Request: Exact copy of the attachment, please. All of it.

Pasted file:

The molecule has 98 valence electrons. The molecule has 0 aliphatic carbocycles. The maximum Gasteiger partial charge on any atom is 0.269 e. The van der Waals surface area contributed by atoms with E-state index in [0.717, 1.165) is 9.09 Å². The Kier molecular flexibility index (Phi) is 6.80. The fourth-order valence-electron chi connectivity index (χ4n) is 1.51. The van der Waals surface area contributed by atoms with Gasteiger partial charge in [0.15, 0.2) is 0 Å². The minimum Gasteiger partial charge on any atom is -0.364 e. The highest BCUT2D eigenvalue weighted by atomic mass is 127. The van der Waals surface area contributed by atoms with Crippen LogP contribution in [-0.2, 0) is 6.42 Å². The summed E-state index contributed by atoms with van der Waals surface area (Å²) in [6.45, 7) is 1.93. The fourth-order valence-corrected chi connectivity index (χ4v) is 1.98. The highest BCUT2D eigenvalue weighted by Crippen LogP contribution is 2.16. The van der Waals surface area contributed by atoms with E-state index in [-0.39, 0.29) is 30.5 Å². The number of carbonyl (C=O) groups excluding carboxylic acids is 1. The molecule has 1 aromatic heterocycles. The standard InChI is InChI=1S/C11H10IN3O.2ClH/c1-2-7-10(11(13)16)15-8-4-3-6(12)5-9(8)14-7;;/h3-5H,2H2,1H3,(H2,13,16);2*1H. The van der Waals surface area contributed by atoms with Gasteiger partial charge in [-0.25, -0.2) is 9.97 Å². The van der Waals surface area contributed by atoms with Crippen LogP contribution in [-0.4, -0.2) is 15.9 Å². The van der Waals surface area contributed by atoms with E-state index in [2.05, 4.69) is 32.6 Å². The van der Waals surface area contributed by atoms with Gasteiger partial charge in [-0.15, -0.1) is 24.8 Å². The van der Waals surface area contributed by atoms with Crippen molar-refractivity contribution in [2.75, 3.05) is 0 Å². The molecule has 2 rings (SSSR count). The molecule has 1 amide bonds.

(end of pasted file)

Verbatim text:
The molecule has 98 valence electrons. The molecule has 0 aliphatic carbocycles. The maximum Gasteiger partial charge on any atom is 0.269 e. The van der Waals surface area contributed by atoms with E-state index in [0.717, 1.165) is 9.09 Å². The Kier molecular flexibility index (Phi) is 6.80. The fourth-order valence-electron chi connectivity index (χ4n) is 1.51. The van der Waals surface area contributed by atoms with Gasteiger partial charge in [0.15, 0.2) is 0 Å². The minimum Gasteiger partial charge on any atom is -0.364 e. The highest BCUT2D eigenvalue weighted by atomic mass is 127. The van der Waals surface area contributed by atoms with Crippen LogP contribution in [-0.2, 0) is 6.42 Å². The summed E-state index contributed by atoms with van der Waals surface area (Å²) in [6.45, 7) is 1.93. The fourth-order valence-corrected chi connectivity index (χ4v) is 1.98. The highest BCUT2D eigenvalue weighted by Crippen LogP contribution is 2.16. The van der Waals surface area contributed by atoms with E-state index in [-0.39, 0.29) is 30.5 Å². The number of carbonyl (C=O) groups excluding carboxylic acids is 1. The molecule has 1 aromatic heterocycles. The standard InChI is InChI=1S/C11H10IN3O.2ClH/c1-2-7-10(11(13)16)15-8-4-3-6(12)5-9(8)14-7;;/h3-5H,2H2,1H3,(H2,13,16);2*1H. The van der Waals surface area contributed by atoms with Gasteiger partial charge in [-0.25, -0.2) is 9.97 Å². The van der Waals surface area contributed by atoms with Crippen LogP contribution in [-0.4, -0.2) is 15.9 Å². The van der Waals surface area contributed by atoms with E-state index in [2.05, 4.69) is 32.6 Å². The van der Waals surface area contributed by atoms with Gasteiger partial charge in [-0.15, -0.1) is 24.8 Å². The van der Waals surface area contributed by atoms with Crippen molar-refractivity contribution in [2.75, 3.05) is 0 Å². The molecule has 2 rings (SSSR count). The molecule has 1 amide bonds.